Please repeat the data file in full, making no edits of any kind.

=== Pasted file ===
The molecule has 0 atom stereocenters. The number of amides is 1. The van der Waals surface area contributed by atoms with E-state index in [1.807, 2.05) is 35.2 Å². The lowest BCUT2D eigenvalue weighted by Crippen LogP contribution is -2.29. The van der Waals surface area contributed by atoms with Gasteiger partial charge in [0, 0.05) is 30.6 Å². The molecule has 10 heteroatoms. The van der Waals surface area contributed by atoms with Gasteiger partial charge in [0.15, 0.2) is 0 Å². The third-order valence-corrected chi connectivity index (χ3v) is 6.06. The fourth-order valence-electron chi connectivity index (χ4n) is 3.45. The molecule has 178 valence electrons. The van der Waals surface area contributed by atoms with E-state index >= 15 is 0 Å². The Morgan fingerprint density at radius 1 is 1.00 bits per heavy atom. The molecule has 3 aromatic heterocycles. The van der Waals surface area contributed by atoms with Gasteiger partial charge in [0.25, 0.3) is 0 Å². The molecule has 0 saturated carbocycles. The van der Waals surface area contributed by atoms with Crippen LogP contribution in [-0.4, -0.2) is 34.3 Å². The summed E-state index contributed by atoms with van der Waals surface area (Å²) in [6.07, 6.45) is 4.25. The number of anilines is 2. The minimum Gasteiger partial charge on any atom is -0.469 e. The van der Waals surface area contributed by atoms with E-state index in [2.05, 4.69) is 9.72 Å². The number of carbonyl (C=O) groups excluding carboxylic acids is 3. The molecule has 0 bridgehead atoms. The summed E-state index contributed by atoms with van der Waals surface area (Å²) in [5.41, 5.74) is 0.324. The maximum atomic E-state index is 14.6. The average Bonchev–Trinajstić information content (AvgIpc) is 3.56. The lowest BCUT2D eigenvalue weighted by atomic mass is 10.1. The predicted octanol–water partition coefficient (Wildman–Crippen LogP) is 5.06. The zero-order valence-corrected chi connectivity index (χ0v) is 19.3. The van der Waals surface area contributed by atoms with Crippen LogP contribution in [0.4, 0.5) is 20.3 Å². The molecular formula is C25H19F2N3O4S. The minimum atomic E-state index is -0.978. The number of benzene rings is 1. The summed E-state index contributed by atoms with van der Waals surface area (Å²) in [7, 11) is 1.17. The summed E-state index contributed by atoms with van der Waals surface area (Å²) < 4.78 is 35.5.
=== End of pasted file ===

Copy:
The molecule has 0 atom stereocenters. The number of amides is 1. The van der Waals surface area contributed by atoms with E-state index in [1.807, 2.05) is 35.2 Å². The lowest BCUT2D eigenvalue weighted by Crippen LogP contribution is -2.29. The van der Waals surface area contributed by atoms with Gasteiger partial charge in [0, 0.05) is 30.6 Å². The molecule has 10 heteroatoms. The van der Waals surface area contributed by atoms with Gasteiger partial charge in [0.15, 0.2) is 0 Å². The third-order valence-corrected chi connectivity index (χ3v) is 6.06. The fourth-order valence-electron chi connectivity index (χ4n) is 3.45. The molecule has 178 valence electrons. The van der Waals surface area contributed by atoms with E-state index >= 15 is 0 Å². The Morgan fingerprint density at radius 1 is 1.00 bits per heavy atom. The molecule has 3 aromatic heterocycles. The van der Waals surface area contributed by atoms with Gasteiger partial charge in [0.25, 0.3) is 0 Å². The molecule has 0 saturated carbocycles. The van der Waals surface area contributed by atoms with Crippen LogP contribution in [-0.4, -0.2) is 34.3 Å². The summed E-state index contributed by atoms with van der Waals surface area (Å²) in [6.07, 6.45) is 4.25. The number of anilines is 2. The minimum Gasteiger partial charge on any atom is -0.469 e. The van der Waals surface area contributed by atoms with E-state index in [2.05, 4.69) is 9.72 Å². The number of carbonyl (C=O) groups excluding carboxylic acids is 3. The molecule has 0 bridgehead atoms. The summed E-state index contributed by atoms with van der Waals surface area (Å²) in [5.41, 5.74) is 0.324. The maximum atomic E-state index is 14.6. The average Bonchev–Trinajstić information content (AvgIpc) is 3.56. The lowest BCUT2D eigenvalue weighted by atomic mass is 10.1. The predicted octanol–water partition coefficient (Wildman–Crippen LogP) is 5.06. The zero-order valence-corrected chi connectivity index (χ0v) is 19.3. The van der Waals surface area contributed by atoms with Crippen LogP contribution in [0.4, 0.5) is 20.3 Å². The molecular formula is C25H19F2N3O4S. The minimum atomic E-state index is -0.978. The number of benzene rings is 1. The summed E-state index contributed by atoms with van der Waals surface area (Å²) in [7, 11) is 1.17. The summed E-state index contributed by atoms with van der Waals surface area (Å²) < 4.78 is 35.5.